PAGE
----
In this work, we combine the classic low-salt swelling perturbation approach with detailed measurements of 3D genome interactions using Hi-C. By doing so, we can probe how the layers of genome structure react to or maintain robustness to this physical perturbation. At the same time, similar to expansion microscopy approaches28, we may be able to detect connections in the structure more clearly by spreading out genomic regions that are not linked by stable interactions.

Results

Chromatin expansion is visibly elastic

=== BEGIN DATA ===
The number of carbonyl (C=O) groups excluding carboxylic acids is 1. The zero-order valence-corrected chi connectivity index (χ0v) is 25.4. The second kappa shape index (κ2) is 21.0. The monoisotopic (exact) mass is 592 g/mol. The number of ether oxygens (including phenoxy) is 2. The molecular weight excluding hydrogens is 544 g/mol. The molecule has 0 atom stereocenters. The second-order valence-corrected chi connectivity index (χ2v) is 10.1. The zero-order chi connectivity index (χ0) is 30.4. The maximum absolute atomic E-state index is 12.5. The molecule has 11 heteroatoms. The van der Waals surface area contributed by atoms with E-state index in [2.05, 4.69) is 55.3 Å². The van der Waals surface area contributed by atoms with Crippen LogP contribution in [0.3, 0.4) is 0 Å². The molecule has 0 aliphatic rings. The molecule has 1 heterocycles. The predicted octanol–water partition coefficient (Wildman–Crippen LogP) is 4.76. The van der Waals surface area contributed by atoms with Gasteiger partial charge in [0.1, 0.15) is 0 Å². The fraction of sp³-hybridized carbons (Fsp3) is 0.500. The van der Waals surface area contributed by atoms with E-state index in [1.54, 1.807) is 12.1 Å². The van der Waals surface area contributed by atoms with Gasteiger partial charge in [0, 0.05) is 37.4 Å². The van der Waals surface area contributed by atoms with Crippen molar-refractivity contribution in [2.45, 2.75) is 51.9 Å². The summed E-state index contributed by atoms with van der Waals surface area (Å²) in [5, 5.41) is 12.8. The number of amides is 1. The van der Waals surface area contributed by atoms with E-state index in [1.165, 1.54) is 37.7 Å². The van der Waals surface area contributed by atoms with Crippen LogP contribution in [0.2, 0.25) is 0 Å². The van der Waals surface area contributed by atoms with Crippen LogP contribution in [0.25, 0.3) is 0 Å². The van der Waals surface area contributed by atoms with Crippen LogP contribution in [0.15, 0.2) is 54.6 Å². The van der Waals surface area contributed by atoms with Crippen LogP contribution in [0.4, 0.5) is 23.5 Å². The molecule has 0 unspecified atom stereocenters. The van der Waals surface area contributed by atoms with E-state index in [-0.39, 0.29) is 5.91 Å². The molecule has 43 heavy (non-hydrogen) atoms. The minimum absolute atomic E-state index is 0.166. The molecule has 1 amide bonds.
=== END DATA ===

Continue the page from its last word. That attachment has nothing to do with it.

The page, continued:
To avoid the complicating effects of secondary biological signaling cascades on 3D genome organization, we performed all our experiments with isolated human nuclei. As reported previously27, we can expand isolated human lymphoblast GM12878 nuclei by replacing a buffer containing physiological levels of cations sodium and magnesium (1× HBSS) with a buffer with no cations and EDTA to chelate any remaining magnesium (Fig. 1A). Expansion happens rapidly (Supplementary Movie 1), indicating that this expansion is a purely physical perturbation, not requiring biologically controlled signals. This initial rapid expansion is followed by a slower further increase in nucleus size over the next 10 min to 1 h (Fig. 1B). When a nucleus is returned to 1× HBSS, it shrinks back to its original size. There is variability in the precise extent of expansion of each nucleus within the population, but all nuclei show at least some expansion, with the average expansion being 2–fivefold in measured cross-sectional area, which corresponds to an estimated 4–tenfold expansion in volume, assuming the nuclei are approximately spherical (Fig. 1B,C). We find that staining chromatin with DAPI causes a measurable shrinking of the expanded nucleus (Supplementary Fig. 1A,B). So, we rely on phase contrast light microscopy to measure the extent of nucleus expansion. However, staining chromatin with DAPI demonstrates that the chromatin fills the entire space of the expanded nucleus (Supplementary Fig. 1A), and it is not the nuclear membrane alone that expands.